Sec settles mercury backdating brocade
While NYCERS equity exposure to Apple is large in absolute terms, it is small compared to the equity interests held by institutional investors such as Fidelity Management & Research (60,316,011 shares as of September 30, 2006) or Alliance Bernstein L. If the market interprets a particular practice as far removed from economic reality and/or regulators start sniffing around, defined benefit and defined contribution participants stand to lose a bundle.In order to reduce the likelihood of an adverse outcome due to investing in company stock, pension fiduciaries must carefully consider relevant risk factors.Click here to view the options scorecard and learn about executive departures and various regulatory agency investigations.The Free Dictionary defines backdating as "dating any document by a date earlier than the one on which the document was originally drawn up." Spring loading can mean either that "a company purposely schedules an option grant ahead of expected good news or delays it until after it discloses business setbacks likely to send shares lower." See "SEC eyes 'springloading'" as published by the New York State Society of Certified Public Accountants.Alleging questionable stock option practices at technology giant Apple Inc, the New York City Employees' Retirement System ("NYCERS") will serve as lead plaintiff in a lawsuit filed a few months ago.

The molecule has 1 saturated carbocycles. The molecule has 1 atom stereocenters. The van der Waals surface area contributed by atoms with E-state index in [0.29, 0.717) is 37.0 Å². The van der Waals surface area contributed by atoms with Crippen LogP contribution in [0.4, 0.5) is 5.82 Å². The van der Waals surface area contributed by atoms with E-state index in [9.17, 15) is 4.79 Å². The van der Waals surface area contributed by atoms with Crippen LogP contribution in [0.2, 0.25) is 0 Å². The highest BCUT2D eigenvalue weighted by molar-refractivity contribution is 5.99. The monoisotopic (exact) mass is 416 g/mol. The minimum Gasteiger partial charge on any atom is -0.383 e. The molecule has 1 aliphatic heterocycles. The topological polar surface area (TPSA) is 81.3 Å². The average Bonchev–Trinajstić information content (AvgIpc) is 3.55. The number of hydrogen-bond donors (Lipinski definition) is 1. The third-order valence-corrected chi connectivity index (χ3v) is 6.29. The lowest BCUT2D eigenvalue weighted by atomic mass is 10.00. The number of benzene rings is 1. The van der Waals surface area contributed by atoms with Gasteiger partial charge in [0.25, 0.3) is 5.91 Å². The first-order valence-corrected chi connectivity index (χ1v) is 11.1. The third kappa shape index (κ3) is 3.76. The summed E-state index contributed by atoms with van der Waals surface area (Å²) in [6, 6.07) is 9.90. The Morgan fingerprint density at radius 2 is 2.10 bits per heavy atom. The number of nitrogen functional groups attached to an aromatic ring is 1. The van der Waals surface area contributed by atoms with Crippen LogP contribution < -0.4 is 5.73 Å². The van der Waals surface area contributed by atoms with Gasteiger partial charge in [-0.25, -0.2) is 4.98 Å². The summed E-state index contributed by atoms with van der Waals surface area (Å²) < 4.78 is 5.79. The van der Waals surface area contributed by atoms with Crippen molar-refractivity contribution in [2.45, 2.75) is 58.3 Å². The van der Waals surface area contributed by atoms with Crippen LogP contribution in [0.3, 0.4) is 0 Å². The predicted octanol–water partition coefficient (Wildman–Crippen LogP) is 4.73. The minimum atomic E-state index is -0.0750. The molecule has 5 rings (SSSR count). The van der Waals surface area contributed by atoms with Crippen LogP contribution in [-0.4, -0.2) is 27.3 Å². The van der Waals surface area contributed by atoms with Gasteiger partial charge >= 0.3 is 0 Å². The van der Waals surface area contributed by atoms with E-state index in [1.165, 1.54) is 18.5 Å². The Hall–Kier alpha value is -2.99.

In the wake of several stories about 401(k) stock drop litigation, one connects the backdating - company stock dots by asking: "How much extra homework should pension fiduciaries undertake before recommending company stock (if at all) when the terms of prevailing option awards are misunderstood, questionable or insufficiently transparent?Defined benefit plans sometimes invest in company stock.Defined contribution plan participants are often given a similar choice.Executive stock options continue to grab headlines.In late 2004, after a parade of protests, the Financial Accounting Standards Board issued the "Summary of Statement No. Intending to promote transparency, FASB's rule requires public companies "to measure the cost of employee services received in exchange for an award of equity instruments based on the grant-date fair value of the award" and to recognize the cost "over the period during which an employee is required to provide service in exchange for the award-the requisite service period (usually the vesting period)." Following suit, on July 26, 2006, the U. Securities and Exchange Commission announced news about additional (and arguably more comprehensive) disclosure rules for all sorts of executive compensation vehicles, including stock options.